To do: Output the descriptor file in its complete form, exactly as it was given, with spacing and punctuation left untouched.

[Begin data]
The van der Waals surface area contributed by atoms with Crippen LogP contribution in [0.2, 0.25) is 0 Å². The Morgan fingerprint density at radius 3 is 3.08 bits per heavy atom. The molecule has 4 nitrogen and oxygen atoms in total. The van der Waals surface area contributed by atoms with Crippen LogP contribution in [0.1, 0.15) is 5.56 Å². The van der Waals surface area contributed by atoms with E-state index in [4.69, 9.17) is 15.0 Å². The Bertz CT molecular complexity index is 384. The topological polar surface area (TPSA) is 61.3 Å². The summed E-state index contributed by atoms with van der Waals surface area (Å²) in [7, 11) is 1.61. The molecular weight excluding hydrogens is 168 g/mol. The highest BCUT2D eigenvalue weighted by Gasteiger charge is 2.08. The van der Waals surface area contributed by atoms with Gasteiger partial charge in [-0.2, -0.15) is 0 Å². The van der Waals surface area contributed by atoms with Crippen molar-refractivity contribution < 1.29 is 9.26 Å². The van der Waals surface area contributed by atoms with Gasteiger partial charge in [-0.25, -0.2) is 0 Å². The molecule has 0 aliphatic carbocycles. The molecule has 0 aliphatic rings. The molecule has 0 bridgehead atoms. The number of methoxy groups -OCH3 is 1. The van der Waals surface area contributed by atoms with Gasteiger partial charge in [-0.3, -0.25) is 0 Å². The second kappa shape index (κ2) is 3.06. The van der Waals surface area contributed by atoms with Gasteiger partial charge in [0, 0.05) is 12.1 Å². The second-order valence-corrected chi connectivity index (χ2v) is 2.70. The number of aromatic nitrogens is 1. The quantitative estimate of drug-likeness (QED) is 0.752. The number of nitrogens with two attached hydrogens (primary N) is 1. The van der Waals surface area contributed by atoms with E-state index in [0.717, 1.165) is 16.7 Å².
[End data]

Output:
The van der Waals surface area contributed by atoms with Crippen LogP contribution in [0.2, 0.25) is 0 Å². The Morgan fingerprint density at radius 3 is 3.08 bits per heavy atom. The molecule has 4 nitrogen and oxygen atoms in total. The van der Waals surface area contributed by atoms with Crippen LogP contribution in [0.1, 0.15) is 5.56 Å². The van der Waals surface area contributed by atoms with E-state index in [4.69, 9.17) is 15.0 Å². The Bertz CT molecular complexity index is 384. The topological polar surface area (TPSA) is 61.3 Å². The summed E-state index contributed by atoms with van der Waals surface area (Å²) in [7, 11) is 1.61. The molecular weight excluding hydrogens is 168 g/mol. The highest BCUT2D eigenvalue weighted by Gasteiger charge is 2.08. The van der Waals surface area contributed by atoms with Gasteiger partial charge in [-0.2, -0.15) is 0 Å². The van der Waals surface area contributed by atoms with Crippen molar-refractivity contribution < 1.29 is 9.26 Å². The van der Waals surface area contributed by atoms with Gasteiger partial charge in [-0.25, -0.2) is 0 Å². The molecule has 0 aliphatic carbocycles. The molecule has 0 aliphatic rings. The molecule has 0 bridgehead atoms. The number of methoxy groups -OCH3 is 1. The van der Waals surface area contributed by atoms with Gasteiger partial charge in [-0.3, -0.25) is 0 Å². The second kappa shape index (κ2) is 3.06. The van der Waals surface area contributed by atoms with Gasteiger partial charge in [0, 0.05) is 12.1 Å². The second-order valence-corrected chi connectivity index (χ2v) is 2.70. The number of aromatic nitrogens is 1. The quantitative estimate of drug-likeness (QED) is 0.752. The number of nitrogens with two attached hydrogens (primary N) is 1. The van der Waals surface area contributed by atoms with E-state index in [0.717, 1.165) is 16.7 Å².